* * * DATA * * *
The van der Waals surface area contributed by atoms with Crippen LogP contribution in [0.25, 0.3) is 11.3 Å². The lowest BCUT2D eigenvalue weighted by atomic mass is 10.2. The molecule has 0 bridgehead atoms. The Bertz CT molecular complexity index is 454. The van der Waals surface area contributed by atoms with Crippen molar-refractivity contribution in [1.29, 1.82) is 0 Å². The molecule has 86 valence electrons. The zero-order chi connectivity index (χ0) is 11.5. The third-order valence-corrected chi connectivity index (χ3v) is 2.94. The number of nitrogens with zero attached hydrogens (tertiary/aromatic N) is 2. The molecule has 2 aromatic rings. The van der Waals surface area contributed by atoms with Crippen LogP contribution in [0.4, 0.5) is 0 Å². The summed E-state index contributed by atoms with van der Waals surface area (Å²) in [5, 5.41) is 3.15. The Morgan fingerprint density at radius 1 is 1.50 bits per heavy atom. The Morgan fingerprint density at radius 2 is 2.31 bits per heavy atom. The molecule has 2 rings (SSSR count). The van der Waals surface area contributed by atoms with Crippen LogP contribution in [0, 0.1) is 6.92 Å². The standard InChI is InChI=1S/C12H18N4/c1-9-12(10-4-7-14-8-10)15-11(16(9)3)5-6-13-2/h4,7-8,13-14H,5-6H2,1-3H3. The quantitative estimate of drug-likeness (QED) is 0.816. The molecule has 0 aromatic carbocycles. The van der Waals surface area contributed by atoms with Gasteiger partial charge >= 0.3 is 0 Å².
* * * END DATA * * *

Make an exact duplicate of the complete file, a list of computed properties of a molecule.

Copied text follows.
The van der Waals surface area contributed by atoms with Crippen LogP contribution in [0.25, 0.3) is 11.3 Å². The lowest BCUT2D eigenvalue weighted by atomic mass is 10.2. The molecule has 0 bridgehead atoms. The Bertz CT molecular complexity index is 454. The van der Waals surface area contributed by atoms with Crippen molar-refractivity contribution in [1.29, 1.82) is 0 Å². The molecule has 86 valence electrons. The zero-order chi connectivity index (χ0) is 11.5. The third-order valence-corrected chi connectivity index (χ3v) is 2.94. The number of nitrogens with zero attached hydrogens (tertiary/aromatic N) is 2. The molecule has 2 aromatic rings. The van der Waals surface area contributed by atoms with Crippen LogP contribution in [0.4, 0.5) is 0 Å². The summed E-state index contributed by atoms with van der Waals surface area (Å²) in [5, 5.41) is 3.15. The Morgan fingerprint density at radius 1 is 1.50 bits per heavy atom. The Morgan fingerprint density at radius 2 is 2.31 bits per heavy atom. The molecule has 2 rings (SSSR count). The van der Waals surface area contributed by atoms with Crippen LogP contribution in [0, 0.1) is 6.92 Å². The standard InChI is InChI=1S/C12H18N4/c1-9-12(10-4-7-14-8-10)15-11(16(9)3)5-6-13-2/h4,7-8,13-14H,5-6H2,1-3H3. The quantitative estimate of drug-likeness (QED) is 0.816. The molecule has 0 aromatic carbocycles. The van der Waals surface area contributed by atoms with Gasteiger partial charge >= 0.3 is 0 Å².